A lot of times, people tell me they like a particular founding team because they’re really smart.
I’m not 100% sure what that even means, nor am I ever in a position to counter that. I fact, I don’t think I’ve ever taken a meeting where I didn’t feel like I was sitting across the table from someone intelligent. So, if everyone is smart, why even bother mentioning it as a differentiating factor?
At the same time, I certainly don’t feel like startups that go out of business are a function of founder stupidity. Therefore, is raw intelligence even that important and, if so, how can I measure it? If we gave IQ tests to the most successful founders, would they be smarter than the ones that failed? I think something like endurance would be a more deterministic factor.
Obviously, you need *some* amount of intelligence to start and run a company. However, what if your key to success isn’t raw intellectual processing power. What if it’s a world-class ability to sell? I’d say salespeople probably score very high on empathy, emotional intelligence, etc. Those, to me, seem like much more important qualities for certain businesses. If I’m depending on someone to sell to the retail merchant population, a notoriously tough nut to crack, I think I’d rather walk out of a meeting with the sense that “That guy can sell” or “I’d trust her as a partner” than “That person can solve a quantum physics equation.”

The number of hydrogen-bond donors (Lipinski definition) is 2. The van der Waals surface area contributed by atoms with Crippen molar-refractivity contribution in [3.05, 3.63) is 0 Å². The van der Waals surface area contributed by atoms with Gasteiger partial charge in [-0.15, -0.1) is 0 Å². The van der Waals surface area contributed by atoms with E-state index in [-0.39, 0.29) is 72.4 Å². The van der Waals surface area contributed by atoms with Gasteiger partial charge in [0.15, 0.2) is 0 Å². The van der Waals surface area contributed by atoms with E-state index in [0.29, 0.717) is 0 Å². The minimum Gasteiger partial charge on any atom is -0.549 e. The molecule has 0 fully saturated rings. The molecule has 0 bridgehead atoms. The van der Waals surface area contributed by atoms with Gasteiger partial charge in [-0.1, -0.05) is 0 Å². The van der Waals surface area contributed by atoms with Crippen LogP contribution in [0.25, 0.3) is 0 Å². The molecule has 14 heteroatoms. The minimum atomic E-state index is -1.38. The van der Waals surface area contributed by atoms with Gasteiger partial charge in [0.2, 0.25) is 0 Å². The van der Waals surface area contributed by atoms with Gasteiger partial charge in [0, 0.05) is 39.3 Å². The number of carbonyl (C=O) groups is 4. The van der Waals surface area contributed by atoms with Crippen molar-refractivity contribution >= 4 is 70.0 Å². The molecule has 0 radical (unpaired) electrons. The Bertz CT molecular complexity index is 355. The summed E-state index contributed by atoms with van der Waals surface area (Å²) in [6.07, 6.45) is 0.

In the same way, you could present a team that is *the* team you’d want building big databases around big data, but that doesn’t mean you’d want them designing a fun dating application focused on teens. I’m totally generalizing here, and it’s very possible that a bunch of big data quant geeks would be awesome at designing Match for teens—but it wouldn’t be their quant skills that led them there. It would be their other, more empathetic, creative soft skills that would probably make them a good fit for this design challenge.
So when I’m looking at teams, I don’t think about whether this team is “smart”. I think about whether they’re the “right” team for the challenge. Do they have *any* domain expertise whatsoever? Can we discern anything about their past experience to indicate that they’re any better than the next person to solve this particular problem?
In other words, if you made it this far—attracting a team, coming up with an idea you felt had enough legs to cause you to quit your job, building a prototype—you’re probably pretty sharp. That doesn’t, however, mean that your team has any kind of a distinct advantage over the next team, who is also pretty smart. You graduated Harvard, you’re smart. Your competitors, also Ivy League, also smart. Smart only gets you so far. Being the absolute *right* person for the job, in my opinion, is better than being the *smartest* person.